Are you looking for a step-by-step approach to set up MySQL BinLog Based Replication? This article will give you a brief overview of MySQL BinLog Based Replication and log files. You will also get to know how you can set up your MySQL BinLog Based Replication using two methods.

Moreover, the limitations in the case of the manual method will also be discussed in further sections. After getting into the steps, let’s also take a look at what is MySQL BinLog Based Replication and the need for it.

Methods to Setup MySQL BinLog Based Replication

This article delves into both the manual and using Hevo methods in depth. You will also see some of the pros and cons of these approaches and will be able to pick the best method based on your use case. Below are the two methods:

Methods to Set up MySQL BinLog Based Replication

Method 1: MySQL BinLog Based Replication Using Hevo

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Method 2: Setting up MySQL BinLog Based Replication Manually

This method works based on the data update events. These events are captured in the binary log file which is created on the master server. The critical aspect of this method is that the log files, positions in them, and data update events to be transferred in real-time between master and slave.

Method 1: MySQL BinLog Based Replication Using Hevo

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Hevo is a completely self-serve, fully managed, automated data pipeline that can help you implement MySQL BinLog Based Replication without having to write any code. Hevo’s point and click interface ensures the lowest time to production possible.

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Here’s how simple it is to set up MySQL BinLog Based Replication with Hevo:

Authenticate and connect your MySQL data source

Learn more about configuring MySQL from our documentation here.

  • Select the replication mode as “BinLog based replication
  • Point to the destination data warehouse or database where you want to move data

Hevo supports MySQL change data capture out of the box and will ensure that your data is loaded from MySQL to your target database or data warehouse in real-time. 

Here are more reasons to try Hevo:

  • Architecture that offers zero-data loss: Hevo has a fault-tolerant architecture that ensures that the data is handled in a secure, consistent manner with zero data loss.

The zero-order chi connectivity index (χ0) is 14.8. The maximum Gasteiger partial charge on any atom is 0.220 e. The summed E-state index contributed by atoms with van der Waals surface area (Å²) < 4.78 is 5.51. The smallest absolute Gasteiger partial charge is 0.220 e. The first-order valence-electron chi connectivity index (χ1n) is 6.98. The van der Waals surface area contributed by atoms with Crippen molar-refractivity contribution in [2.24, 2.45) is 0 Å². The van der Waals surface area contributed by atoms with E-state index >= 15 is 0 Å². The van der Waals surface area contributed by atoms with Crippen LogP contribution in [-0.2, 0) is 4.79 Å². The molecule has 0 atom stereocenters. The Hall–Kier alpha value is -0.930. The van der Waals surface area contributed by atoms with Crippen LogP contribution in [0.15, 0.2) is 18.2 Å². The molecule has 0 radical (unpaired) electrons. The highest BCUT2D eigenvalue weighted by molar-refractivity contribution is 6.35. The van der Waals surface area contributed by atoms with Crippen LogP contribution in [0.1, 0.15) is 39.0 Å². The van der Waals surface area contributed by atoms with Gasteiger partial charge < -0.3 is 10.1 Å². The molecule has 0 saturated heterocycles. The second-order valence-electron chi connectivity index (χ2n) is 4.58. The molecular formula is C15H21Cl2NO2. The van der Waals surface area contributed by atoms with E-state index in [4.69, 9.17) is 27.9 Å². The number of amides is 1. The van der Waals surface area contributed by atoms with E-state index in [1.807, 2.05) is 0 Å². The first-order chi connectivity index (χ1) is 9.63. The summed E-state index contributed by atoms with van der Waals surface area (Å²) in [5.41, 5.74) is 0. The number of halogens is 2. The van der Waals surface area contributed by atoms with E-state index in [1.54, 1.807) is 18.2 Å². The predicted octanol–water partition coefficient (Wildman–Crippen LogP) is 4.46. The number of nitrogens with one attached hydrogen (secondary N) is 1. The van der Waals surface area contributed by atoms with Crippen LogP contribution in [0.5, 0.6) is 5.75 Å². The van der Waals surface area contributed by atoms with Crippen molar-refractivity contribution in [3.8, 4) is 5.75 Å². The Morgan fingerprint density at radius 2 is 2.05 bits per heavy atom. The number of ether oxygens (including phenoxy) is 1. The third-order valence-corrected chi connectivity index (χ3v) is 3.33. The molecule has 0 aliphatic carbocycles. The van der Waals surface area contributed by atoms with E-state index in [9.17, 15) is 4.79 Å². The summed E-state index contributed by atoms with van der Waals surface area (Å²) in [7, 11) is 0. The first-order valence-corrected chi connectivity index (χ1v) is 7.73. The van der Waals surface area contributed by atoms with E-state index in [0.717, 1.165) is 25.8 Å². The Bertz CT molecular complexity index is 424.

• Schema Management: Hevo takes away the tedious task of schema management & automatically detects the schema of incoming data and maps it to the destination schema.
  • Incremental Data Load: Hevo allows the transfer of data that has been modified in real-time. This ensures efficient utilization of bandwidth on both ends.

Experience the power and simplicity of implementing MySQL Binlog Based Replication by signing up for a 14-day free trial with Hevo.

Method 2: Setting up MySQL BinLog Based Replication Manually

You can follow these steps to manually set up MySQL BinLog Based Replication. The steps to set up MySQL Binlog Based Replication are as follows:

Step 1: Enable Binary Logging and Configure Master

This step is about enabling binary log and configuring a unique server ID on the master. This needs to be accomplished using log-bin & server-id options available in the configuration file at {mysqld] section. Each server whether it is a master or slave of the replication structure needs to be configured with a unique server id.

  1. You will need to shut down the MySQL server to edit the my.cnf or my.ini file.
  2. Here is how you can add log-bin & server-id options to enable the binary logging
    [mysqld] log-bin=mysql-bin server-id=1
  3. Once the changes are done to the configuration file, you will need to restart the server.

Step 2: User Creation for Replication

We will need to have the slave user accounts defined on the master server by granting ‘replication slave’ permissions. 

  1. To create a new user account, use the CREATE USER command
    mysql> CREATE USER ‘username’@’’ IDENTIFIED BY ‘password’;
  2. Newly or existing created accounts should have replication privileges granted
    mysql> GRANT REPLICATION SLAVE ON *.* TO ‘username’@’%.’;

Step 3: Getting Binary Log Coordinates from the Replication Master

To start the replication process, we should know the master’s current coordinates within its binary log to configure the slave.

To find the master binary log coordinates, follow below steps:

  1. Get started with a session on the master. With the command-line client, execute the FLUSH TABLES WITH READ LOCK statement:

    This will flush all tables and block write statements.